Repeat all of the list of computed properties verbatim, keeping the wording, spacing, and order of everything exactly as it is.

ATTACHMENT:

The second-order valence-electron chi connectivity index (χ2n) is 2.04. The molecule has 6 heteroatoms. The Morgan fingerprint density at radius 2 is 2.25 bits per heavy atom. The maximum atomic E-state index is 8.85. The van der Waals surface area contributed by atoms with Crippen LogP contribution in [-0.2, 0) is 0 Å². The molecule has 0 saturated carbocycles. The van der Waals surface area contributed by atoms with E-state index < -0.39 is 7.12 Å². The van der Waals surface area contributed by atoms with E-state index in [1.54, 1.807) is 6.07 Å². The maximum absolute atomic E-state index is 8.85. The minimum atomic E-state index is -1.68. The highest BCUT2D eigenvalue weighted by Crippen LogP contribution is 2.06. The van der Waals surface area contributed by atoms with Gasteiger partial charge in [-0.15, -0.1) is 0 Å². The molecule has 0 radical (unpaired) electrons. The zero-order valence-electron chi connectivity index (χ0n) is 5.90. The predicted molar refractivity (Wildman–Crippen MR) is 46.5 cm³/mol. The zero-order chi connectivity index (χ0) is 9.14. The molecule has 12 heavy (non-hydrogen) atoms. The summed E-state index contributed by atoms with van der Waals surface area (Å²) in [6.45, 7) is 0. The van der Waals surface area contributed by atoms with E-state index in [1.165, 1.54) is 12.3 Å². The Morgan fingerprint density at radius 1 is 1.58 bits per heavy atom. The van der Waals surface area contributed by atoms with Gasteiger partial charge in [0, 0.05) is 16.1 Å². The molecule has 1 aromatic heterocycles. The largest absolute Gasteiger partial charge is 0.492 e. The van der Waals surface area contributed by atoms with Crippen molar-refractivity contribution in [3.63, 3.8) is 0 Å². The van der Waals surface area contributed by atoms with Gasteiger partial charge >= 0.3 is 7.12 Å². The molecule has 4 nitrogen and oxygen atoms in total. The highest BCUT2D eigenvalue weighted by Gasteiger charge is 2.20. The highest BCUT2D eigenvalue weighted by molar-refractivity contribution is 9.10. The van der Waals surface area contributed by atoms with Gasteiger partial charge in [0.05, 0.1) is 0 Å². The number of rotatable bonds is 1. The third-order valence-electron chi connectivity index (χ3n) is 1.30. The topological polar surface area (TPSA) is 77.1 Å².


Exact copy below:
The second-order valence-electron chi connectivity index (χ2n) is 2.04. The molecule has 6 heteroatoms. The Morgan fingerprint density at radius 2 is 2.25 bits per heavy atom. The maximum atomic E-state index is 8.85. The van der Waals surface area contributed by atoms with Crippen LogP contribution in [-0.2, 0) is 0 Å². The molecule has 0 saturated carbocycles. The van der Waals surface area contributed by atoms with E-state index < -0.39 is 7.12 Å². The van der Waals surface area contributed by atoms with E-state index in [1.54, 1.807) is 6.07 Å². The maximum absolute atomic E-state index is 8.85. The minimum atomic E-state index is -1.68. The highest BCUT2D eigenvalue weighted by Crippen LogP contribution is 2.06. The van der Waals surface area contributed by atoms with Gasteiger partial charge in [-0.15, -0.1) is 0 Å². The molecule has 0 radical (unpaired) electrons. The zero-order valence-electron chi connectivity index (χ0n) is 5.90. The predicted molar refractivity (Wildman–Crippen MR) is 46.5 cm³/mol. The zero-order chi connectivity index (χ0) is 9.14. The molecule has 12 heavy (non-hydrogen) atoms. The summed E-state index contributed by atoms with van der Waals surface area (Å²) in [6.45, 7) is 0. The van der Waals surface area contributed by atoms with E-state index in [1.165, 1.54) is 12.3 Å². The Morgan fingerprint density at radius 1 is 1.58 bits per heavy atom. The van der Waals surface area contributed by atoms with Gasteiger partial charge in [0, 0.05) is 16.1 Å². The molecule has 1 aromatic heterocycles. The largest absolute Gasteiger partial charge is 0.492 e. The van der Waals surface area contributed by atoms with Crippen molar-refractivity contribution in [3.63, 3.8) is 0 Å². The van der Waals surface area contributed by atoms with Gasteiger partial charge >= 0.3 is 7.12 Å². The molecule has 4 nitrogen and oxygen atoms in total. The highest BCUT2D eigenvalue weighted by Gasteiger charge is 2.20. The highest BCUT2D eigenvalue weighted by molar-refractivity contribution is 9.10. The van der Waals surface area contributed by atoms with Gasteiger partial charge in [0.05, 0.1) is 0 Å². The number of rotatable bonds is 1. The third-order valence-electron chi connectivity index (χ3n) is 1.30. The topological polar surface area (TPSA) is 77.1 Å².